Good Mousekeeping

We’ve all been in this situation: you work hard doing whatever you do, and when it’s time to call it a day, there’s a mess you need to address. But you’re done — the mess can wait until tomorrow. And then, when you go back to your workstation the next day, as if by magic, almost everything is put away. 

Wait, that last part has never happened to you? Maybe, you need to rethink your pest control.

Rodney Holbrook, as of early 2024, was a 75-year-old retired postal worker who lived in Wales with his wife. Holbrook spent a lot of his time in his backyard shed, fixing what needed fixing and building whatever came to mind. Holbrook, who the New York Times described as “a passionate wildlife photographer,” also stored some birdseed in the shed, and one day, he noticed that some of the birdseed wasn’t where he left it — someone, or something, had gotten into the food and moved some into an old pair of shoes he also had in the shed. And then, he noticed that a lot of the small tools and random items he had left around the shed were, somehow, back in a small box he kept on a shelf. This went on for a few weeks, and ultimately, curiosity took over: Holbrook wanted to know who — or what — was cleaning up after him. As the Times jokes, he “had his suspicions over the identity of the meticulous helper — it certainly wasn’t his wife. To investigate, he set up a night-vision camera and caught the mysterious visitor.”

Here’s the video he captured:

Yes, that’s a mouse, grabbing the randomly scattered “bits and bobs,” as Holbrook described them, and placing them back in the box where they should have been left. At the bottom of the box are some peanuts, suggesting that the mouse had found some food it wanted to protect. According to the BBC, “experts say it is probably enjoying building a nest, dragging items back to somewhere it considers safe” — the mouse, being a mouse, wasn’t all that concerned with Holbrook’s organization goals or lack thereof. But it did want to make sure no one else ate its peanuts. Holbrook, for his part, didn’t care about the animal’s motivation; it was the results that mattered.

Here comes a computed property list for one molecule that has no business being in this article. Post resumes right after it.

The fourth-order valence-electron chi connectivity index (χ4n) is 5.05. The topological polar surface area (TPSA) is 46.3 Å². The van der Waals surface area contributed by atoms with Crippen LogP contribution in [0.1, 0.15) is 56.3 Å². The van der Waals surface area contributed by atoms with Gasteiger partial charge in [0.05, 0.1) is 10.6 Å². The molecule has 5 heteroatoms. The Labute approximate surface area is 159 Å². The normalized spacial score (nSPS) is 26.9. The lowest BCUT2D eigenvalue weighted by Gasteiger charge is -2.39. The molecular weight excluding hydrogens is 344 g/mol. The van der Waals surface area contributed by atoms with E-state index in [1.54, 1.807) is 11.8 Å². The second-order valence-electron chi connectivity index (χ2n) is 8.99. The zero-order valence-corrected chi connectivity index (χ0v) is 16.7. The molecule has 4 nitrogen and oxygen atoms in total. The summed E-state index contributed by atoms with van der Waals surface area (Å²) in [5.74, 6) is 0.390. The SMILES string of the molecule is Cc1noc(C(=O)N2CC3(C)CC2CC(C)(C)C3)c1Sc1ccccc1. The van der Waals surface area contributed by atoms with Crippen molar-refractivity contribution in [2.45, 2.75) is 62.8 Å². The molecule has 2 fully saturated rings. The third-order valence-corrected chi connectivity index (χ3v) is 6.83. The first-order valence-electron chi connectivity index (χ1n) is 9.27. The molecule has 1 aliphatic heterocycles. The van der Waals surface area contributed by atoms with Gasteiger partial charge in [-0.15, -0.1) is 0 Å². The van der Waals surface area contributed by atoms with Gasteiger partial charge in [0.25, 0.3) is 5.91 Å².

After making the discovery, Holbrook dubbed his resident janitor the “Welsh Tidy Mouse” and decided to let him stay. As he told the BBC, “I don’t bother to tidy up now, I leave things out of the box and they put it back in its place by the morning.” And sometimes, Holbrook leaves some challenges for his cleaning critter, telling the BBC “It’s been a bit of an experiment really, I’ve added different things to the desk to see if they can lift it.”

While some objects have proven too large for the mouse, the repetitive work, low pay (it literally works for peanuts!), and lack of a career path didn’t seem to perturb the rodent. As the New York Times observed, “Whatever its mission, Welsh Tidy Mouse is disciplined: The animal has rarely missed a night of reorganizing the workbench since Mr. Holbrook noticed the behavior in October. After it skipped one evening, it was back at it the next (perhaps it was a sick day?).” Hard work, if you’re a mouse, is its own reward.

Bonus fact: Chuck E. Cheese is a fictional rat and the mascot of the Chuck E. Cheese chain of video game centers/pizza places. (Here’s a picture if you’re not familiar with him.) It makes a lot of sense for a pizza place to have a mouse for a mascot given the myth that mice like cheese. (They don’t, actually.) But that’s not why Chuck E. Cheese is a mouse. As the Atlantic reported, founder Nolan Bushnell (who also founded Atari) wanted to call the chain “Coyote Pizza” and bought himself a large coyote costume, hoping to turn it into an animatronic mascot. But when his robotics team got to work on the costume, they realized Bushnell accidentally purchased a rat costume. Rather than find a workable coyote costume, Bushnell changed the name of the business.

Extra Bonus!: The “E” in “Chuck E. Cheese” stands for “Entertainment.”

From the Archives: When the Mouse is Away…: How Disneyland keep mice out (Mickey and Minnie notwithstanding).